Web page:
We’ve mentioned that we will worship in eternity, because the pictures of the Throne Room in Heaven that are found in Revelation all contain an element of worship, whether by Creation or by what is believed to signify the saints of God. We also read about the Warrior, who must take up his elements of warfare, be trained and skilled in them, so that when the times for battle arise, we can fight alongside our King who is counting on us to wage war with Him against our enemy. The third role I’d like to discuss is that of the Ruler/Judge.
John mentions both of these stations, ruler and judge, within just two verses of each other.
And I saw thrones, and they sat on them, and judgment was committed to them. Then I saw the souls of those who had been beheaded for their witness to Jesus and for the word of God, who had not worshiped the beast or his image, and had not received his mark on their foreheads or on their hands. And they lived and reigned with Christ for a thousand years. . . . they shall be priests of God and of Christ, and shall reign with Him a thousand years (Revelation 20:4, 6b, NKJV).
It might be difficult for us at first glance to put these two offices together. After all, the founding fathers of our Western, democratic nations went to great pains to develop a system of government reliant upon checks and balances against corruption, which included a separation of what is considered “executive” (ruling) powers from the “judicial” (judging) powers.
It might almost seem disrespectful to those cherished fathers to suggest bringing what has become two roles into one. Yet there is biblical support for doing so.
- Those leaders of Israel from Moses to Samuel are considered the “judges” of Israel. But when you look at these persons, they not only made judicial-type decisions, they – through the leading of God – made or delivered executive decisions which most of the people followed without great resistance.
- Solomon, as king of Israel, was clearly the ruler over the people. But having had a sensitive heart in his earlier years, Solomon asked for wisdom from the Lord, Who was lavished it greatly upon the young king. As a result, he was sought after for judgments by the people (see 1 Kings 3:16-28).
Once again it is easy to believe that God will give us that wisdom when we enter that day and age. But I think we can ascertain from verses in the New Testament that this wisdom is to be acquired and developed in the present, so that it can be available to us in our eternal state.
1) Ask for Wisdom
Solomon isn’t the only the time we read about asking God for wisdom. James writes, “If you need wisdom – if you want to know what God wants you to do – ask him, and he will gladly tell you. He will not resent your asking. But when you ask him, be sure that you really expect him to answer, for a doubtful mind is as unsettled as a wave of the sea that is driven and tossed by the wind” (1:5-6, NLT).
2) Test the Spirits
John tells us, “Beloved, do not believe every spirit, but test the spirits, whether they are of God; because many false prophets have gone out into the world” (1 John 4:1, NKJV). Paul, in writing to the Thessalonians, wrote that we should “Test all things; hold fast what is good” (1 Thessalonians 5:21, NKJV).
A lot of the time we believe that the pastors, the leaders, or those who have been given the spiritual gift of discernment are the ones who test all things. But these letters were written to whole bodies of believers; in fact, John’s letter is not addressed to anyone, making it applicable to the universal church. Neither one of these portioned this duty off to any particular leadership, or those with specific abilities. We should all learn to test what is of God and what is not.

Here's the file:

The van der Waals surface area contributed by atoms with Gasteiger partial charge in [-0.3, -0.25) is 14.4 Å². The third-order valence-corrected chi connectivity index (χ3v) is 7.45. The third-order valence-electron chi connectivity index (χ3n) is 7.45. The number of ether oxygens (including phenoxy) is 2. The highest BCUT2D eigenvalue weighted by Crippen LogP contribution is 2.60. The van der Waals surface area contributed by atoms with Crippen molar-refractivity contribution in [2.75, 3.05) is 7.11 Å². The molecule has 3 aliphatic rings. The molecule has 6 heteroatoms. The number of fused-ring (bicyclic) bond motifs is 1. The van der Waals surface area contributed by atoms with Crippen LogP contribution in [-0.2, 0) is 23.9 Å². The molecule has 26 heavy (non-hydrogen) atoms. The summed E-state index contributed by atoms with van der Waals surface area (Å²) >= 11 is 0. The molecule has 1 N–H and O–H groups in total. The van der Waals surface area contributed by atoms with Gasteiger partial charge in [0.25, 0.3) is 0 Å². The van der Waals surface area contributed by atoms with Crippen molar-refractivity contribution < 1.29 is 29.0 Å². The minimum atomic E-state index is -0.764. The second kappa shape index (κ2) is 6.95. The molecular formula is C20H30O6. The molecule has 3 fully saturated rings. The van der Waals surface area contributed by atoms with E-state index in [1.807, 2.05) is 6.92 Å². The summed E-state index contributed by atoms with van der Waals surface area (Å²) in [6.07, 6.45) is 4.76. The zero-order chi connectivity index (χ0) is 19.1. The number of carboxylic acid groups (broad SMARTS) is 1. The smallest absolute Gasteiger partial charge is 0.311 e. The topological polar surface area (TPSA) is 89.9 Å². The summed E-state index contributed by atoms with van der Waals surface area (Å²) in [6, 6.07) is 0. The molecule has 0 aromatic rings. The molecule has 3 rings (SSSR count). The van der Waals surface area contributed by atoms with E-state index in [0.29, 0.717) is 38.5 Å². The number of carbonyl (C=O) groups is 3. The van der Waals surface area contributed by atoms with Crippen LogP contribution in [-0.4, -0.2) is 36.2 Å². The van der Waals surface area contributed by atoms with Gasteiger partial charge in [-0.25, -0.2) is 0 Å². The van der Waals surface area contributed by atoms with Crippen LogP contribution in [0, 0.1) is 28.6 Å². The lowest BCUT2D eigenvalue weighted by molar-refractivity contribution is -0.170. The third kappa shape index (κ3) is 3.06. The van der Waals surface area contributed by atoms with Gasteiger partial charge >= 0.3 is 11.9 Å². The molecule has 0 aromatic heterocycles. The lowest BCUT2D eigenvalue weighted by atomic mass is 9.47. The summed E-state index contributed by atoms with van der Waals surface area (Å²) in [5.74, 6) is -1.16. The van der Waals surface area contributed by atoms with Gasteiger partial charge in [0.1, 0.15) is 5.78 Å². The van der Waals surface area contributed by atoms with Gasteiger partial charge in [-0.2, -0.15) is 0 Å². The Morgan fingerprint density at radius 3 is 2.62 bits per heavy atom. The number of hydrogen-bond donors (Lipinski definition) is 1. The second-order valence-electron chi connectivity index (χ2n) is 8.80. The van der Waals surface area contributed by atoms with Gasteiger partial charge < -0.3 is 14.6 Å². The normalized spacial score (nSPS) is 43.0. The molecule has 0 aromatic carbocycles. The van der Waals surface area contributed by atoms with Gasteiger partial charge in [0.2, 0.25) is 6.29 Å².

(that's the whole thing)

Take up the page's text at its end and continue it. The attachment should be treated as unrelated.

3) Walking by the Spirit
Paul said, “If we live in the Spirit, let us also walk in the Spirit” (Galatians 5:25, NKJV). We live in the Spirit as a result of our regeneration: the death of the sinful nature gives way to life through Christ; we are reborn by water and the Spirit; the old passes away allowing all things to become new; the birth of a new creation. “I have been crucified with Christ and I no longer live, but Christ lives in me. The life I live in the body, I live by faith in the Son of God…” (Galatians 2:20, NIV). This is what it means to live in the Spirit.
But what does it mean to walk in the Spirit? I find it frustrating at times to hear people who are reluctant to make a decision in their life. It could be the simplest, most basic, clearly aligned with Scripture sort of choice in their life, but they fail to commit to what God has placed before them. I see this most often in the lives of those who have finally learned that God can speak to them, direct them, and work in a more definitively in their daily walks. But when it comes time to choose to do something, their answer is, “I’ll have to pray about that and get back to you.” And I feel like saying, “Don’t you know what it means to walk by the Spirit? Don’t have a handle yet on what God has called you to do, or how He has shown you to live, that you have an instantaneous leaning one way or the other?” Learning to walk in the Spirit will prepare us for ruling and judging in eternity.
There is one more aspect of ruling that I’d like to mention before closing out this post. And that is the fact that Jesus gave us authority in our present lives.
…“I saw Satan falling from heaven as a flash of lightning! And I have given you authority over all the power of the enemy, and you can walk among snakes and scorpions and crush them. Nothing will injure you” (Luke 10:18-19, NLT).
This authority can be exercised in the here and now, and should be. Otherwise it really does us little good. We should remember that, “Much is required from those to whom much is given, and much more is required from those to whom much more is given” (Luke 12:48b, NLT).